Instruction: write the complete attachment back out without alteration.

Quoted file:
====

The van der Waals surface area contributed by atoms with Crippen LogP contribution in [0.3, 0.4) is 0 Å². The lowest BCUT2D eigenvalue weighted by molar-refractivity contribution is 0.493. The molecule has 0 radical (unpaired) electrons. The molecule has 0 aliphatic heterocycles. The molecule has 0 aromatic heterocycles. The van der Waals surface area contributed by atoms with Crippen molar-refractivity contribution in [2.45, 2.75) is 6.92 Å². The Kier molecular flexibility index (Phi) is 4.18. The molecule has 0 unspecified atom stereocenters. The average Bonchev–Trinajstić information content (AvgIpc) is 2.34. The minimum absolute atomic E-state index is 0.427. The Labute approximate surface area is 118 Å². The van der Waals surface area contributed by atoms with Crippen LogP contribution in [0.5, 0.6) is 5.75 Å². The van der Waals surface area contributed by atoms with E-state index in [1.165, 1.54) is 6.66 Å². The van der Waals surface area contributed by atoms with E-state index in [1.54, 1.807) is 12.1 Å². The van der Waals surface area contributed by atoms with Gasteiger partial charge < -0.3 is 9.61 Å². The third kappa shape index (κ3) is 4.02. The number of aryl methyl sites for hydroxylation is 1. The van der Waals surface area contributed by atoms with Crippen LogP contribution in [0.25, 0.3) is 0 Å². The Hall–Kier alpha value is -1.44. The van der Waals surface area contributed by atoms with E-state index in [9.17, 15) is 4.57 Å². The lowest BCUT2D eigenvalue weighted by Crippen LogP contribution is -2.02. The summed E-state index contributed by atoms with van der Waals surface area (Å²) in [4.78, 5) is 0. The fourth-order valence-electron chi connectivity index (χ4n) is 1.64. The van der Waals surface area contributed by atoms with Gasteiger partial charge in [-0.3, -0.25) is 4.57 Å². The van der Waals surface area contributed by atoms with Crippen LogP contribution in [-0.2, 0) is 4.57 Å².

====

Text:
The van der Waals surface area contributed by atoms with Crippen LogP contribution in [0.3, 0.4) is 0 Å². The lowest BCUT2D eigenvalue weighted by molar-refractivity contribution is 0.493. The molecule has 0 radical (unpaired) electrons. The molecule has 0 aliphatic heterocycles. The molecule has 0 aromatic heterocycles. The van der Waals surface area contributed by atoms with Crippen molar-refractivity contribution in [2.45, 2.75) is 6.92 Å². The Kier molecular flexibility index (Phi) is 4.18. The molecule has 0 unspecified atom stereocenters. The average Bonchev–Trinajstić information content (AvgIpc) is 2.34. The minimum absolute atomic E-state index is 0.427. The Labute approximate surface area is 118 Å². The van der Waals surface area contributed by atoms with Crippen LogP contribution in [0.5, 0.6) is 5.75 Å². The van der Waals surface area contributed by atoms with E-state index in [1.165, 1.54) is 6.66 Å². The van der Waals surface area contributed by atoms with E-state index in [1.54, 1.807) is 12.1 Å². The van der Waals surface area contributed by atoms with Gasteiger partial charge < -0.3 is 9.61 Å². The third kappa shape index (κ3) is 4.02. The number of aryl methyl sites for hydroxylation is 1. The van der Waals surface area contributed by atoms with Crippen LogP contribution in [0.25, 0.3) is 0 Å². The Hall–Kier alpha value is -1.44. The van der Waals surface area contributed by atoms with E-state index in [9.17, 15) is 4.57 Å². The lowest BCUT2D eigenvalue weighted by Crippen LogP contribution is -2.02. The summed E-state index contributed by atoms with van der Waals surface area (Å²) in [4.78, 5) is 0. The fourth-order valence-electron chi connectivity index (χ4n) is 1.64. The van der Waals surface area contributed by atoms with Gasteiger partial charge in [-0.3, -0.25) is 4.57 Å². The van der Waals surface area contributed by atoms with Crippen LogP contribution in [-0.2, 0) is 4.57 Å².